The next morning I got a wailing email, “oh, I’m going to cry. You cancelled the transaction after I paid for the dress!”  Well, yeah, after receiving email after email insisting that I cancel and no communication indicating otherwise, what else could I do? Then I get more communication about why did I do that? It’s like being in Wonderland! Ok, so I thought about it and my final email to her was my best attempt to be spiritual, “I’m sorry that you’re not happy with this transaction. Sometimes people and processes don’t go as one might want or expect. Rather than directing anger at me, a bit of patience might have been a better idea. It would also be a good idea to find a healthier channel to vent your frustrations that to direct them at me”.

The moral of the story is that when crazy interactions occur like this story; take a moment to reflect on the situation. Chances are there’s more going on than the immediate reaction. Usually, there are related experiences that the person is reacting to in this lifetime or a prior one. It’s easy to ignore the person but just a bit harder to consider how you can be a guiding light. Just consider that she needed to be reminded of her behavior and it took me going beyond the physical to tell her about it.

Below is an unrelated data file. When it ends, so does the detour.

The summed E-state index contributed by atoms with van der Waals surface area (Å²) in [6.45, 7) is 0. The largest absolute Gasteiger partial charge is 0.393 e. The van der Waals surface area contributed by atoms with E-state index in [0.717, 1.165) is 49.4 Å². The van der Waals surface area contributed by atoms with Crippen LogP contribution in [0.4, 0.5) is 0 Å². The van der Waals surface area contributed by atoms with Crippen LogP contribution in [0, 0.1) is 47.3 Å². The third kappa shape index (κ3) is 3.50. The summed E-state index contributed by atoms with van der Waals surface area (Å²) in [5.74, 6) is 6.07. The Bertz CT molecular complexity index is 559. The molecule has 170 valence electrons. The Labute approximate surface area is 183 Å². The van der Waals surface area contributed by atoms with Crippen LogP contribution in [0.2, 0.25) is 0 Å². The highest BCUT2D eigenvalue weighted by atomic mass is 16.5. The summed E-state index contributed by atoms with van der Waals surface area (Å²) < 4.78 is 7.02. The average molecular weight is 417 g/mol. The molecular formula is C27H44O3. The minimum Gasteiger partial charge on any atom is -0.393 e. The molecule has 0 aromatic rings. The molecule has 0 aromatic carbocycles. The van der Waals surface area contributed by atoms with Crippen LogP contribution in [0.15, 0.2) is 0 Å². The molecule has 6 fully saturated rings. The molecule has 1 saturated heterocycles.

Although I had planned for this to be the end, there’s more. The woman wrote back telling me that “You’re a fool!” Well so much for being a messenger of light. I thought about her response a lot and I truly believe that I was guided to write back to her what I had to give her a chance to reconsider her self-righteous position. Unfortunately, she failed the test. Now the universe takes over and karma steps in. I believe that she’s really in scarcity and has a lot of hatred, anger and hostility built up over being in a compromising financial situation. But what got her there? Meanwhile, I live in abundance and reap the rewards. Comments are always welcome.             


How to Drive Customers Away

May 30, 2012

Anyone who has ever been in a sales, service business or even had client customers knows the importance of “customer service”. So why is it so hard to find quality service when interacting with people representing a company these days? Here are some possible reasons:

People are underpaid. They don’t get paid enough to deal with the issues at hand, so when they get irritated by the already irate customer, this individual hangs up. Nice way to handle the problem, right? Of course, wrong. But it’s happened a lot to me lately. This type of behavior only infuriates me more since I have to call in again only to wait in queue.

People just don’t care. They are underutilized in the job they are in. Perhaps their real profession was a higher skilled one and they are doing customer service merely to pay the bills. Their heart isn’t into it. Another version of this comes from improperly trained people. The result is that the customer gets treated poorly.